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Five ‘Must Haves’ in the Self-serving BI Tools

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The world of business analytics has seen some major shifts in its analytical frame. The current demand for instant usability and conformability has made the traditional lengthy-process of getting out reports via business analyst or analysis-specific IT teams redundant. Even before the data reaches the actual business users for ultimate decision making, the time taken for the data travel and subsequent conversion causes it to expire upon arrival.5 Must Haves in the Self serving BI ToolsThe rise of self-service business intelligence (BI) is indeed unfathomable. Several BI companies have established a strong foothold in BI and Gartner has also predicted that “self-service BI platforms will make up 80% of all enterprise reporting by 2020”. Self-service BI tools, as the term denotes, will not only eliminate the need for a mediator to transliterate the information into usable data but also help beat the time delay.

The major perk of a self-service BI tool is that, in comparison to a lot of BI data analytics tools in the market that require SQL developers or BI experts, a person of reasonable understanding would be able to use the tool’s dashboard to easily manipulate the data into the required track. Without any specialized training, the management, marketing, business development, or any controlling department within the business could easily access the businesses’ database to build the necessary reports to answer crucial business questions.

Here are the top 5 ‘must haves’ when you consider a self-service BI tool:

  1.    One Stop Shop – The tool must be able to correlate data and not be a restricted user interface requiring multiple individuals to manually generate statistics and then have another one drive the final report. In short, one tool should be the one stop for all business needs.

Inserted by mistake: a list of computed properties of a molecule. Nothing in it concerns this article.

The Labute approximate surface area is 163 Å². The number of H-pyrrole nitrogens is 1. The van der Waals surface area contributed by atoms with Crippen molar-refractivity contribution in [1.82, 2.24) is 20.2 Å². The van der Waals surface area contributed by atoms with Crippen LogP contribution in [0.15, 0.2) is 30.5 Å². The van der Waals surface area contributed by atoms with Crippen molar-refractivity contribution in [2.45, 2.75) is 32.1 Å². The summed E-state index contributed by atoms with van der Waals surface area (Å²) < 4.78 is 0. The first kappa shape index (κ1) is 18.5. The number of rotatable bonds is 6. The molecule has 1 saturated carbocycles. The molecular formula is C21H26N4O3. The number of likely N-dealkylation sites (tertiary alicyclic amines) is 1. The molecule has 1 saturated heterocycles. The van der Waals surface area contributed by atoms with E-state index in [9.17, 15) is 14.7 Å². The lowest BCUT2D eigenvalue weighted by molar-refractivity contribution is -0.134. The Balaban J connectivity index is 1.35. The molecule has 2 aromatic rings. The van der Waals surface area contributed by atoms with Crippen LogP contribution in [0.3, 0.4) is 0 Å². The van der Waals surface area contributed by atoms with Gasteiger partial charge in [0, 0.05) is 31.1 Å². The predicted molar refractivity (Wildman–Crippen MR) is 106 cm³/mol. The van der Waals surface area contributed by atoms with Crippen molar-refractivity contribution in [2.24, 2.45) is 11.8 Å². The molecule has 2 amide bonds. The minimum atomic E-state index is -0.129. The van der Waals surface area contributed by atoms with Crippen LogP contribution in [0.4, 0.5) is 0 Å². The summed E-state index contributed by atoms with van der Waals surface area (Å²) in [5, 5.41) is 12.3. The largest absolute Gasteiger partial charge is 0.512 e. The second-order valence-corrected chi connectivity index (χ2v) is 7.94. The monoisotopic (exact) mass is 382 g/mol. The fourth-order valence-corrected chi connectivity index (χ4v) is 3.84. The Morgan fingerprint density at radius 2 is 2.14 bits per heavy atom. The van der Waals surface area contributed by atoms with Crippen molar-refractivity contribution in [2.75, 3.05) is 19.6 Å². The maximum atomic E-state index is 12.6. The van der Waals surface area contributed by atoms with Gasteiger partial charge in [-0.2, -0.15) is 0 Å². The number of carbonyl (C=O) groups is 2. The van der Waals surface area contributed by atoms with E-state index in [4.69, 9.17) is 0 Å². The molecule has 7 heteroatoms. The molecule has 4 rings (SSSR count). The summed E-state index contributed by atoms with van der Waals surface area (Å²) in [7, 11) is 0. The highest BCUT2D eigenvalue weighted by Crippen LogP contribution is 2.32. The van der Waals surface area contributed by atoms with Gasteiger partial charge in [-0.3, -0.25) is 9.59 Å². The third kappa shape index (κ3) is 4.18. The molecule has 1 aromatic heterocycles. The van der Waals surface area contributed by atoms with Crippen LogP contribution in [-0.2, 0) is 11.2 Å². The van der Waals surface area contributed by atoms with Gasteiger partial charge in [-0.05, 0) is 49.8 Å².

1.    Easily Integrated – Tool should be easy to integrate into existing systems in order to be able to get it working without any delay or the requirement of a major system upgrade in the existing database. Adaptability is a priority.
  1.    Real-time – Constant real-time update feasibility to ensure that the numbers are live and not require a constant error due to poor data feeds.
  1.    Simplified Decision Making – Avoid “decision fatigue” that can be the downfall of a business. It is important for the BI tool dashboard to allow a user to ease of access to even high-end data processing so that warranted decisions can be taken without a glitch.
  1.    Time & Money Saver – Lastly, the tool should not be a time or money consumer, because otherwise, businesses tend to take a negative approach towards the BI tool.

Bernard Marr, author of ― Big Data: Using SMART Big Data, Analytics and Metrics To Make Better Decisions and Improve Performance, stated that “As business leaders, we need to understand that lack of data is not the issue. Most businesses have more than enough data to use constructively; we just don’t know how to use it. The reality is that most businesses are already data rich, but insight poor.”  The scope of self-service BI tools is to try and cut through the precise data by having department specific users navigate through the abundant data and use it to their leverage instead of the traditional group of BI experts salvaging random data.

In nutshell, self-serving BI tools anticipate providing independent access to critical data without any constraints. Nevertheless, it is important to factor in that every tool needs regular maintenance and appraising without which an error-free analytics tool would completely collapse over time.